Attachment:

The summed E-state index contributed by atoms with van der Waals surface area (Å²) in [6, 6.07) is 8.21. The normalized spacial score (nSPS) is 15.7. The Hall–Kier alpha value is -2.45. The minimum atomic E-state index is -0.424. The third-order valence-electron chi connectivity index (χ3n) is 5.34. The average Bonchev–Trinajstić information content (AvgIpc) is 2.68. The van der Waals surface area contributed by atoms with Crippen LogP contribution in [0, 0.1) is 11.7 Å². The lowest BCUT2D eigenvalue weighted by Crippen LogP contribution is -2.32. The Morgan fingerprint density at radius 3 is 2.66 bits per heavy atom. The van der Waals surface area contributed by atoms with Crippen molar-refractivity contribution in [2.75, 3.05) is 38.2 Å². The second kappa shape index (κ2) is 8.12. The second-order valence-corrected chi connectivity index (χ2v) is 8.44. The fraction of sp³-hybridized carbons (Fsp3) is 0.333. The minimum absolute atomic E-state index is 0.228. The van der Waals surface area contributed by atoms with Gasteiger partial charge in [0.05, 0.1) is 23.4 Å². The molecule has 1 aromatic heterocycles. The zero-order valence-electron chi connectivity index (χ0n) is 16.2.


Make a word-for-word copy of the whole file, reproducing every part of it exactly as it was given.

The summed E-state index contributed by atoms with van der Waals surface area (Å²) in [6, 6.07) is 8.21. The normalized spacial score (nSPS) is 15.7. The Hall–Kier alpha value is -2.45. The minimum atomic E-state index is -0.424. The third-order valence-electron chi connectivity index (χ3n) is 5.34. The average Bonchev–Trinajstić information content (AvgIpc) is 2.68. The van der Waals surface area contributed by atoms with Crippen LogP contribution in [0, 0.1) is 11.7 Å². The lowest BCUT2D eigenvalue weighted by Crippen LogP contribution is -2.32. The Morgan fingerprint density at radius 3 is 2.66 bits per heavy atom. The van der Waals surface area contributed by atoms with Crippen molar-refractivity contribution in [2.75, 3.05) is 38.2 Å². The second kappa shape index (κ2) is 8.12. The second-order valence-corrected chi connectivity index (χ2v) is 8.44. The fraction of sp³-hybridized carbons (Fsp3) is 0.333. The minimum absolute atomic E-state index is 0.228. The van der Waals surface area contributed by atoms with Gasteiger partial charge in [0.05, 0.1) is 23.4 Å². The molecule has 1 aromatic heterocycles. The zero-order valence-electron chi connectivity index (χ0n) is 16.2.